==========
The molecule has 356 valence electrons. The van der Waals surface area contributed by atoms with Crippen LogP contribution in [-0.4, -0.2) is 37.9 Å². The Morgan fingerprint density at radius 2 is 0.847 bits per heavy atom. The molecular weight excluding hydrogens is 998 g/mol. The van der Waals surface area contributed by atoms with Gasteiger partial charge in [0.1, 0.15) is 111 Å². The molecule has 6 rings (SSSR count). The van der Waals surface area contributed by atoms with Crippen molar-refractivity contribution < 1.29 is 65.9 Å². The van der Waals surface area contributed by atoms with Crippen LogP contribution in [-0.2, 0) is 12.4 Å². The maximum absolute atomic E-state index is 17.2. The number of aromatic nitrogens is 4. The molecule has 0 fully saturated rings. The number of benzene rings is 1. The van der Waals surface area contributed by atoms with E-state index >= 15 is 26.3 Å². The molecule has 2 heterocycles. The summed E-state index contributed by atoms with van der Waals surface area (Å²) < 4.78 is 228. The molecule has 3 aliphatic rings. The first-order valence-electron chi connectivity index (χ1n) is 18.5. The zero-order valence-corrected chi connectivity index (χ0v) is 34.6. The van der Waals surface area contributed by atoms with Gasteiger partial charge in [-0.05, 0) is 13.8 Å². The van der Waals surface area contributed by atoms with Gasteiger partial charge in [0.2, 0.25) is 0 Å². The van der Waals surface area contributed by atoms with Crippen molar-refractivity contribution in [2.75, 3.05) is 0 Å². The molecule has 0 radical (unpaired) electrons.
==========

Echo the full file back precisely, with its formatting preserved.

The molecule has 356 valence electrons. The van der Waals surface area contributed by atoms with Crippen LogP contribution in [-0.4, -0.2) is 37.9 Å². The Morgan fingerprint density at radius 2 is 0.847 bits per heavy atom. The molecular weight excluding hydrogens is 998 g/mol. The van der Waals surface area contributed by atoms with Gasteiger partial charge in [0.1, 0.15) is 111 Å². The molecule has 6 rings (SSSR count). The van der Waals surface area contributed by atoms with Crippen molar-refractivity contribution < 1.29 is 65.9 Å². The van der Waals surface area contributed by atoms with Crippen LogP contribution in [-0.2, 0) is 12.4 Å². The maximum absolute atomic E-state index is 17.2. The number of aromatic nitrogens is 4. The molecule has 0 fully saturated rings. The number of benzene rings is 1. The van der Waals surface area contributed by atoms with E-state index >= 15 is 26.3 Å². The molecule has 2 heterocycles. The summed E-state index contributed by atoms with van der Waals surface area (Å²) < 4.78 is 228. The molecule has 3 aliphatic rings. The first-order valence-electron chi connectivity index (χ1n) is 18.5. The zero-order valence-corrected chi connectivity index (χ0v) is 34.6. The van der Waals surface area contributed by atoms with Gasteiger partial charge in [-0.05, 0) is 13.8 Å². The van der Waals surface area contributed by atoms with Gasteiger partial charge in [0.2, 0.25) is 0 Å². The van der Waals surface area contributed by atoms with Crippen molar-refractivity contribution in [2.75, 3.05) is 0 Å². The molecule has 0 radical (unpaired) electrons.